My 5th grader was recently amused as she read aloud a passage from her new science book, regarding nature walks. The book warned that you should always ask permission before going outside your house and you should never go into a wooded area alone.
Since it seems like I am constantly hollering into the woods for my children or calling them back from some creek or gully, I was slightly amused at this, too. (Although, if you want your children to ask your permission before going outside it is fine with me!)
This conversation came on the heels of being asked how I get my children to spend so much time outdoors, so I thought I would list a few of the things I do:
Encouraging Children to Play Outside
- Have something for them to do out there. I realize not everyone can live in the county, but if you have a sand box, swing set, bicycles, tree house, trampoline, sidewalk chalk, or anything of interest, they will be more likely to play outside.
- Here’s where you’ll think I’m mean, and that’s okay with me, but sometimes I make them play outside. If it is a nice day, I tell them the fresh air will do them good and shoo them out the door.
- Send them out with a popsicle or water bottle so they won’t perish (or act like they are perishing).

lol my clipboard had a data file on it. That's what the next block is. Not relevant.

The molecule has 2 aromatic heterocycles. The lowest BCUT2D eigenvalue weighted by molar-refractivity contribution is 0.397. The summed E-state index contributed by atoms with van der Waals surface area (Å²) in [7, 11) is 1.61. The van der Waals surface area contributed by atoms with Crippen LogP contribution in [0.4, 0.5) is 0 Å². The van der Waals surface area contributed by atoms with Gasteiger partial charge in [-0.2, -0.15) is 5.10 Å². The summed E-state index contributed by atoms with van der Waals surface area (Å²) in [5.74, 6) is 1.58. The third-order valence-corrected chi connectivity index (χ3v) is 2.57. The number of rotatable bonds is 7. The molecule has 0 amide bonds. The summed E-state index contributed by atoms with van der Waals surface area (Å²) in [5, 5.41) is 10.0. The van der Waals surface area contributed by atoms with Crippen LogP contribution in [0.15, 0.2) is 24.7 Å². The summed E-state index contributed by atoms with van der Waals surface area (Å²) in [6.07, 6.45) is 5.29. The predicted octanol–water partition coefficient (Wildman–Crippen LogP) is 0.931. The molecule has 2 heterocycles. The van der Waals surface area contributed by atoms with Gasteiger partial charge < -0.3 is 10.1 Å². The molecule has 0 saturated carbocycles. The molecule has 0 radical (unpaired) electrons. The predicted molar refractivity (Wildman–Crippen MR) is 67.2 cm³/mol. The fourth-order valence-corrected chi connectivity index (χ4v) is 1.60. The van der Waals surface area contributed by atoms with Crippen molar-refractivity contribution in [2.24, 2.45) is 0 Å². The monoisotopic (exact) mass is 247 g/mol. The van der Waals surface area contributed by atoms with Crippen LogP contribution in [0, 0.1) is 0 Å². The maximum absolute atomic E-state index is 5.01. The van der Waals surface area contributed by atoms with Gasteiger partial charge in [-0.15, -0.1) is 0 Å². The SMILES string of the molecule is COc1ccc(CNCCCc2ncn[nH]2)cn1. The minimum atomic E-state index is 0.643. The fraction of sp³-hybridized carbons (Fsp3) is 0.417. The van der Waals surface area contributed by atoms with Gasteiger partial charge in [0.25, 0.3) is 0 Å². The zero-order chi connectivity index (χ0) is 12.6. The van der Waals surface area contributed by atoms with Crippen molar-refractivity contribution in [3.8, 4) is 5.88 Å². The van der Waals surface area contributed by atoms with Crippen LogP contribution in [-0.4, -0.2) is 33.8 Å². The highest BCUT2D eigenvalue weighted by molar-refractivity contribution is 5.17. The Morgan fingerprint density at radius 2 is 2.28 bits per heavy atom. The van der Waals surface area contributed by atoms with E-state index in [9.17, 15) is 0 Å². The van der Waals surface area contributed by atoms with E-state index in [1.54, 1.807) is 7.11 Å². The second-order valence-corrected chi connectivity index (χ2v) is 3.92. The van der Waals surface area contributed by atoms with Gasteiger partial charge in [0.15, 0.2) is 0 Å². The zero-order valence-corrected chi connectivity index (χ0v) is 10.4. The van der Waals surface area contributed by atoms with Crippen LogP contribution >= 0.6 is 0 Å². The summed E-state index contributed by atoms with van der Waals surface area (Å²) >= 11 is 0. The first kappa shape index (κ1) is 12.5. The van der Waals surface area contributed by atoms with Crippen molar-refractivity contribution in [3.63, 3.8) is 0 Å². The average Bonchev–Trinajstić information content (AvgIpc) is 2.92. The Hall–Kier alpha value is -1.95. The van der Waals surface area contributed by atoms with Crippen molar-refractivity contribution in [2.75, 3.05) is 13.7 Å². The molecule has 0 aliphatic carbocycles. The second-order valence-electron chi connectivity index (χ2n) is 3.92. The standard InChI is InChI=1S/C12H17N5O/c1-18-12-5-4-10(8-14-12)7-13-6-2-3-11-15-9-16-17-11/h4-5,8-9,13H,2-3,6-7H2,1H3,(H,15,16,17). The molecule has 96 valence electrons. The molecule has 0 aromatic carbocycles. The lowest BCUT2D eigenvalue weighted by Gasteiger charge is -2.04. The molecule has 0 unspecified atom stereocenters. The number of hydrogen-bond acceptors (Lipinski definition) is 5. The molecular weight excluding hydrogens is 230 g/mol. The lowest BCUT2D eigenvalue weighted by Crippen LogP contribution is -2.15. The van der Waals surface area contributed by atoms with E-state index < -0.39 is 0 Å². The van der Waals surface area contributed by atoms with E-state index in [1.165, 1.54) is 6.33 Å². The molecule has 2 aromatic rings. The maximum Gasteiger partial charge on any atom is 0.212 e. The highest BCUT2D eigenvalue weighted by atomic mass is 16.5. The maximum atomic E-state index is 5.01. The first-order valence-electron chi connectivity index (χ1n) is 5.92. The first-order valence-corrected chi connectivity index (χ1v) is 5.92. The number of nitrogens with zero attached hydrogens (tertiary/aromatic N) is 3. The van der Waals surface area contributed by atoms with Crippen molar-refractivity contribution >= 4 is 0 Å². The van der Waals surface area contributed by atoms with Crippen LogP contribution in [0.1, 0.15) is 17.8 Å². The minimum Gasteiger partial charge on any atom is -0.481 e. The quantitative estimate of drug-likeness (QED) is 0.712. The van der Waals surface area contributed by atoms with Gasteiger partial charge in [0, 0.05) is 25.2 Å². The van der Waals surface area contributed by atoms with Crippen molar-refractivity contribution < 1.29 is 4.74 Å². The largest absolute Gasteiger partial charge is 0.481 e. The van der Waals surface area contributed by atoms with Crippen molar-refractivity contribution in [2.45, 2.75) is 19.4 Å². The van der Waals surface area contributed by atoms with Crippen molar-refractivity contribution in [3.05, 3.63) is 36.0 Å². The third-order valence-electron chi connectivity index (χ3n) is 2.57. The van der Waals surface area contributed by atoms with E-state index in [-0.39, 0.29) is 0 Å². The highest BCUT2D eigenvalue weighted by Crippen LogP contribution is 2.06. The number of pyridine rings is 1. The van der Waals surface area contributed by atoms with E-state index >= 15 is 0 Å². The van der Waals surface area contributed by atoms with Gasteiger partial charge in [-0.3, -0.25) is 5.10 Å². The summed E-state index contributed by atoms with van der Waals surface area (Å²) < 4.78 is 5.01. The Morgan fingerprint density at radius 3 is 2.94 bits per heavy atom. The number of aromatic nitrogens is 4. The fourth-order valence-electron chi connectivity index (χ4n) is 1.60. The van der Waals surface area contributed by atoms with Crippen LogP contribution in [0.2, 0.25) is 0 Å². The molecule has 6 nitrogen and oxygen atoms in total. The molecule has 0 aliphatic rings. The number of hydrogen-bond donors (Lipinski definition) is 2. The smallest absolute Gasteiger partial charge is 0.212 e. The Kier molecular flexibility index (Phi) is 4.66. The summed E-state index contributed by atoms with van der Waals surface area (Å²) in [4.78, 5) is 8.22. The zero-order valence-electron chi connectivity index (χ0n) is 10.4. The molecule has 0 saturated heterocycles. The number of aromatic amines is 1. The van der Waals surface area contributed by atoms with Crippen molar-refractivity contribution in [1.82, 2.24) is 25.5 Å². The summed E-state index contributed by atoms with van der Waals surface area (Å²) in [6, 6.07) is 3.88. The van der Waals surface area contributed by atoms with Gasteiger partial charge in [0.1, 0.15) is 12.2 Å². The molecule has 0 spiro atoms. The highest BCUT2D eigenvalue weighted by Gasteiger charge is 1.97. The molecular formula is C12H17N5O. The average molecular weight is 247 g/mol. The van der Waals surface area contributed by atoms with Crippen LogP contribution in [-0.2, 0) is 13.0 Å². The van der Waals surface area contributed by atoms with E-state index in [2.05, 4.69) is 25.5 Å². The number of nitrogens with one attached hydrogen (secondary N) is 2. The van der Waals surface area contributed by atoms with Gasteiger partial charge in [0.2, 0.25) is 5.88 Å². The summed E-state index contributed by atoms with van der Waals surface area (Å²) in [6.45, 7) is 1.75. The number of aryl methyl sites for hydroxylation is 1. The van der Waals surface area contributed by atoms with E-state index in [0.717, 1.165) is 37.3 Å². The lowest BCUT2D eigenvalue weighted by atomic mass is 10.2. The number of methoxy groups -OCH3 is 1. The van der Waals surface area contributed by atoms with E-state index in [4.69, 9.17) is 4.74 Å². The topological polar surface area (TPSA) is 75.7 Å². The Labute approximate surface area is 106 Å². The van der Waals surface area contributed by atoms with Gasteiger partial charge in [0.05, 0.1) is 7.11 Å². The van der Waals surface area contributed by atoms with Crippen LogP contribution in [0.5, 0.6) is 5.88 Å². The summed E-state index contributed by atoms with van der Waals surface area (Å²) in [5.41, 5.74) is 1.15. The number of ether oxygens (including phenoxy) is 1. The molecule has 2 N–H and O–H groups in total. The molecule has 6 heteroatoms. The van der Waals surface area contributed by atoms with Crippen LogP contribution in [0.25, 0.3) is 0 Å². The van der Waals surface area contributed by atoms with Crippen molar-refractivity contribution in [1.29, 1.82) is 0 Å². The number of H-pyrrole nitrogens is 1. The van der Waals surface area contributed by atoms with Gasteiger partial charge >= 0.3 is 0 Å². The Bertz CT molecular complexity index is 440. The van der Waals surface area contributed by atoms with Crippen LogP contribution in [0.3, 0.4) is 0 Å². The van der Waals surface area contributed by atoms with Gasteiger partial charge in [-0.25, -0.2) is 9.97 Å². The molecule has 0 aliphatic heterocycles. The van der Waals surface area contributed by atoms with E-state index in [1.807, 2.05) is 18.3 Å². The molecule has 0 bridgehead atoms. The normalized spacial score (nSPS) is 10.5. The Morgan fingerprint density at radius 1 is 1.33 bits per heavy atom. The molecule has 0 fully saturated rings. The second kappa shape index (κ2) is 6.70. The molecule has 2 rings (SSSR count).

- Set a time limit. Sometimes I tell them I will call them back in at 4:00 or after half an hour.
- If you want them to play outside for a really long time, tell them to come back in when they are ready for a nap. They’ll stay out there nearly the whole day!
- Don’t freak out
ifwhen they get dirty. It’s a pretty good bet they will, but the good news is they clean right up when you dunk them in a tub of soapy water.
- Go outside with them. I often go for walks in the woods with my children, and I love to see the excitement at the leaves and critters we come across. Before long they are pretending to be ancient explorers or little Indian children or spies, and they often stay out long after I decide to go back inside.
My children LOVE to play outside. I encourage it every single day, and according to research, it does them a world of good! Pediatrician and researcher, Pooja Tandon, of Seattle Children’s Research Institute, was quoted in a recent study as saying,
“Physical activity through play is essential for preschoolers’ growth and development,” and “Outdoor play is also beneficial for motor development, vision, cognition, Vitamin D levels and mental health.”
See? So go ahead and scrap those lesson plans for teaching your toddler to walk or your preschooler to notice leaves, and just go outside and … walk and notice leaves!